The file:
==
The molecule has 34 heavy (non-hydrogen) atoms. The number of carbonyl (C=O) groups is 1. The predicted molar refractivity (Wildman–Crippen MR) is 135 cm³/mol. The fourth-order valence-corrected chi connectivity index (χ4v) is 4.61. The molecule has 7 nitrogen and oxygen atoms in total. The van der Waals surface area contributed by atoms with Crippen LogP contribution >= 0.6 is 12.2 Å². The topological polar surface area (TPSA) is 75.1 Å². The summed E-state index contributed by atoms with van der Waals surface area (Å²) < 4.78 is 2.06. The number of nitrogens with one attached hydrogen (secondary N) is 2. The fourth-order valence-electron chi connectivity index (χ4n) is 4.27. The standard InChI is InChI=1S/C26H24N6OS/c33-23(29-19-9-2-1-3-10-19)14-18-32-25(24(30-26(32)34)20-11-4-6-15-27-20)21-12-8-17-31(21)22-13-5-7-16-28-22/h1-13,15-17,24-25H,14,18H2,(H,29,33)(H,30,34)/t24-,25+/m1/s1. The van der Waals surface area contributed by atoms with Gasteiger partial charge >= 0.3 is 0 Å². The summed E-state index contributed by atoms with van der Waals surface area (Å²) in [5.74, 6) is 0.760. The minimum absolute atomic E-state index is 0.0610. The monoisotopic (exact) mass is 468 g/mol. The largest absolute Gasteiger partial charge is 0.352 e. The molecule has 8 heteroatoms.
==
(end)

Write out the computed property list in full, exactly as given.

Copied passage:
The molecule has 34 heavy (non-hydrogen) atoms. The number of carbonyl (C=O) groups is 1. The predicted molar refractivity (Wildman–Crippen MR) is 135 cm³/mol. The fourth-order valence-corrected chi connectivity index (χ4v) is 4.61. The molecule has 7 nitrogen and oxygen atoms in total. The van der Waals surface area contributed by atoms with Crippen LogP contribution >= 0.6 is 12.2 Å². The topological polar surface area (TPSA) is 75.1 Å². The summed E-state index contributed by atoms with van der Waals surface area (Å²) < 4.78 is 2.06. The number of nitrogens with one attached hydrogen (secondary N) is 2. The fourth-order valence-electron chi connectivity index (χ4n) is 4.27. The standard InChI is InChI=1S/C26H24N6OS/c33-23(29-19-9-2-1-3-10-19)14-18-32-25(24(30-26(32)34)20-11-4-6-15-27-20)21-12-8-17-31(21)22-13-5-7-16-28-22/h1-13,15-17,24-25H,14,18H2,(H,29,33)(H,30,34)/t24-,25+/m1/s1. The van der Waals surface area contributed by atoms with Gasteiger partial charge >= 0.3 is 0 Å². The summed E-state index contributed by atoms with van der Waals surface area (Å²) in [5.74, 6) is 0.760. The minimum absolute atomic E-state index is 0.0610. The monoisotopic (exact) mass is 468 g/mol. The largest absolute Gasteiger partial charge is 0.352 e. The molecule has 8 heteroatoms.